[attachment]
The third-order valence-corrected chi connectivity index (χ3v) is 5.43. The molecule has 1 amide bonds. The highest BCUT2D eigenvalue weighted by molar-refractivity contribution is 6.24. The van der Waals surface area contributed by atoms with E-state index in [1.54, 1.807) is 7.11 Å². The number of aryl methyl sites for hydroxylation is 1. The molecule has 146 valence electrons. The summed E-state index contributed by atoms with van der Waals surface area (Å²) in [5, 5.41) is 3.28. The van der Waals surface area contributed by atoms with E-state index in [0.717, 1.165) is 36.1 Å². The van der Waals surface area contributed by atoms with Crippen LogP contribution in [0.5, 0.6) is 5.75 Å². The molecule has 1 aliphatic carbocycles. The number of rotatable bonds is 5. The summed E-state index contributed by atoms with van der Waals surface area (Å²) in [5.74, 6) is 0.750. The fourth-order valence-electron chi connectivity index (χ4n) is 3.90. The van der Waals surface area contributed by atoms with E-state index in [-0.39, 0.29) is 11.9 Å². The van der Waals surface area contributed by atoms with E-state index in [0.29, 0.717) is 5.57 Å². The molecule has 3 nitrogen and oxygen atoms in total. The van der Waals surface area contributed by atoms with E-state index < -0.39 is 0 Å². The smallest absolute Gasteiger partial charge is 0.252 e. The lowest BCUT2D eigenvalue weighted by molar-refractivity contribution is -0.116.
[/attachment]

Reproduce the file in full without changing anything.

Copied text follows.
The third-order valence-corrected chi connectivity index (χ3v) is 5.43. The molecule has 1 amide bonds. The highest BCUT2D eigenvalue weighted by molar-refractivity contribution is 6.24. The van der Waals surface area contributed by atoms with E-state index in [1.54, 1.807) is 7.11 Å². The number of aryl methyl sites for hydroxylation is 1. The molecule has 146 valence electrons. The summed E-state index contributed by atoms with van der Waals surface area (Å²) in [5, 5.41) is 3.28. The van der Waals surface area contributed by atoms with E-state index in [0.717, 1.165) is 36.1 Å². The van der Waals surface area contributed by atoms with Crippen LogP contribution in [0.5, 0.6) is 5.75 Å². The molecule has 1 aliphatic carbocycles. The number of rotatable bonds is 5. The summed E-state index contributed by atoms with van der Waals surface area (Å²) in [5.74, 6) is 0.750. The fourth-order valence-electron chi connectivity index (χ4n) is 3.90. The van der Waals surface area contributed by atoms with E-state index in [-0.39, 0.29) is 11.9 Å². The van der Waals surface area contributed by atoms with E-state index in [0.29, 0.717) is 5.57 Å². The molecule has 3 nitrogen and oxygen atoms in total. The van der Waals surface area contributed by atoms with E-state index < -0.39 is 0 Å². The smallest absolute Gasteiger partial charge is 0.252 e. The lowest BCUT2D eigenvalue weighted by molar-refractivity contribution is -0.116.